Trevor Originally Answered: Can you please answer this question related to CPU of my computer (very clear and easy-to-answer question)?
I'm not sure your calculation is correct, but it doesn't really matter - if your computer is randomly shutting off, then either some setting in the game is causing it (so you need to change it back), or the problem really isn't related to the game at all, and you just think it is, because it started happening around the same time you changed the settings in the game. So... does this problem *only* happen when you are playing the game but never at at other times? (It may be hard to answer this question if you are basically only playing that game when you're using the laptop). If it only happens during the game, and you are also using the laptop a lot for non-game stuff, then I would check other things, like: did you install or update any other software or Windows or drivers or hardware around the same you changed the game settings?
Trevor Originally Answered: Can you please answer this question related to CPU of my computer (very clear and easy-to-answer question)?
"So from my understanding, my processor, because it's 2 CPUs, should have a capacity of roughly 3.4 GHz." No. Clock speeds are *NOT* a measure of CPU capacity or performance. They are simply how fast the core clock runs. The minimum requirements for the game are a 2.4 GHz P4 processor or better. Your CPU, even if you disabled one core, would still drastically outperform a 2.4 GHz P4 processor. The clock speed of your CPU doesn't matter at all, all that matters is its performance. The P6000 and the P4 have completely different internal architectures. Comparing their core clock speeds makes no sense. It's like saying a Corolla should outperform a new Ferrari because it has more seats. The issue you are having is most likely heat. Blowing some compressed air (from a can, ideally) into the vents may help remove dust and improve cooling efficiency.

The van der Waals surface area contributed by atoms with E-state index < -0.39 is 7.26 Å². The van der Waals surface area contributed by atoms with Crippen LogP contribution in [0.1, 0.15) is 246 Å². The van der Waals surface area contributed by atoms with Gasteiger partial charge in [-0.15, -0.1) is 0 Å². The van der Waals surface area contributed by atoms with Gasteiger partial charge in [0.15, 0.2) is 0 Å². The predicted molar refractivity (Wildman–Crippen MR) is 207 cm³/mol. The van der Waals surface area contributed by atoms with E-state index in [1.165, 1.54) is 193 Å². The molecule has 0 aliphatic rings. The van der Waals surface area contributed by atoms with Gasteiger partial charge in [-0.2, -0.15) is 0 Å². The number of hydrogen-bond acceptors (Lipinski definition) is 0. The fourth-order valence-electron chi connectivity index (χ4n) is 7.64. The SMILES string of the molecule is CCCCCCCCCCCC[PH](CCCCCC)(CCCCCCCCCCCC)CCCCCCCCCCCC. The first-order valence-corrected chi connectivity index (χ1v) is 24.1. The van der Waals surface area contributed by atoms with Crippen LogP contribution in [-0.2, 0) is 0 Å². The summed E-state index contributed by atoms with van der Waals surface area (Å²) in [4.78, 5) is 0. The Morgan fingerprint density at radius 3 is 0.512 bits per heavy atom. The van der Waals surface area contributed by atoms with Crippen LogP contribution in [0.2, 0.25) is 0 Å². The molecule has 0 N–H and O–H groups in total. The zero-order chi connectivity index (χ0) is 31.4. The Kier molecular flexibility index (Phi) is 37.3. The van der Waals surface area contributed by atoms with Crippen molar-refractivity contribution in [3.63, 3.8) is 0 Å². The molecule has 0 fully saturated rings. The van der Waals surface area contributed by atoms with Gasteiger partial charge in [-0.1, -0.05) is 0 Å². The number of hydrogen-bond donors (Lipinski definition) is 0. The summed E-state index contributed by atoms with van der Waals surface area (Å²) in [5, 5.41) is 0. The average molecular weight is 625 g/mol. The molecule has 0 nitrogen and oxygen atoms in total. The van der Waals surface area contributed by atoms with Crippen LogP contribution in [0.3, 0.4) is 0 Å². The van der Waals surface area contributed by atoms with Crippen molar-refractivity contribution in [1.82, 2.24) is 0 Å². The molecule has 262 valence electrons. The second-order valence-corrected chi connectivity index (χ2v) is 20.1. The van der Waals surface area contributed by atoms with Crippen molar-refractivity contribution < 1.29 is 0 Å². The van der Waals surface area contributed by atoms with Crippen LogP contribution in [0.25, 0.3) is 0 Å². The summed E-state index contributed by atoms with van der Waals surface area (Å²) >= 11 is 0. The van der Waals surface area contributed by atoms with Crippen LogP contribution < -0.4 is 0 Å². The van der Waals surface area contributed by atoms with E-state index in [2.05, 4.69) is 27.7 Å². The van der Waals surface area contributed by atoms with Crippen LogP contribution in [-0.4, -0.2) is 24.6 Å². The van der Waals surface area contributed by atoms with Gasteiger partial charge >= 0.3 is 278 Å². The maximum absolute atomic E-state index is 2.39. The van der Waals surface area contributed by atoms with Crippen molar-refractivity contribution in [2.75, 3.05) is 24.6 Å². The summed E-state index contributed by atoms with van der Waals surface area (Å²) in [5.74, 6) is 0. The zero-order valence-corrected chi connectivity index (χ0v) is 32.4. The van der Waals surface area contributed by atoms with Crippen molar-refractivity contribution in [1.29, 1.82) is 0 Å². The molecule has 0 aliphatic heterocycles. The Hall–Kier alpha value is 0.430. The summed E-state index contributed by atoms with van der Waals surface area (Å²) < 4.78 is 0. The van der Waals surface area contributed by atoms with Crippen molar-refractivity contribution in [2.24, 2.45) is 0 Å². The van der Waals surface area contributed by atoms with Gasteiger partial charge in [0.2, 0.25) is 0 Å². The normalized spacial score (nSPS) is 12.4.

Trevor Originally Answered: Can you please answer this question related to CPU of my computer (very clear and easy-to-answer question)?
Dear Emilie, I understand your computer compilation--and I sympathize with your situation, and will do my very best to solve your problem. Make sure that your computer's anti-virus program is not running while you play your game. This is a common complication users experience while they play computer games. Try a system restore. If you are using a Windows XP, Windows Vista or Windows 7 computer, revert back to a time where everything was in full working order--this has helped me many of times when my computer was acting strange. You mentioned that you revered back to the games original settings to where everything was working properly but yet the game is still malfunctioning, as another suggestion, I recommend that you reinstall the game. First, delete the game, then simply reinstall your game. If the mentioned problem solving techniques do not work, I suggest you contact the game manufacturer. This could be the result of faulty programming, and you were unfortunate to stumble upon it. I hope my information will help you get your computer game up and running! Take care and please have a pleasant day. Sincerely, Citi Best answer, please!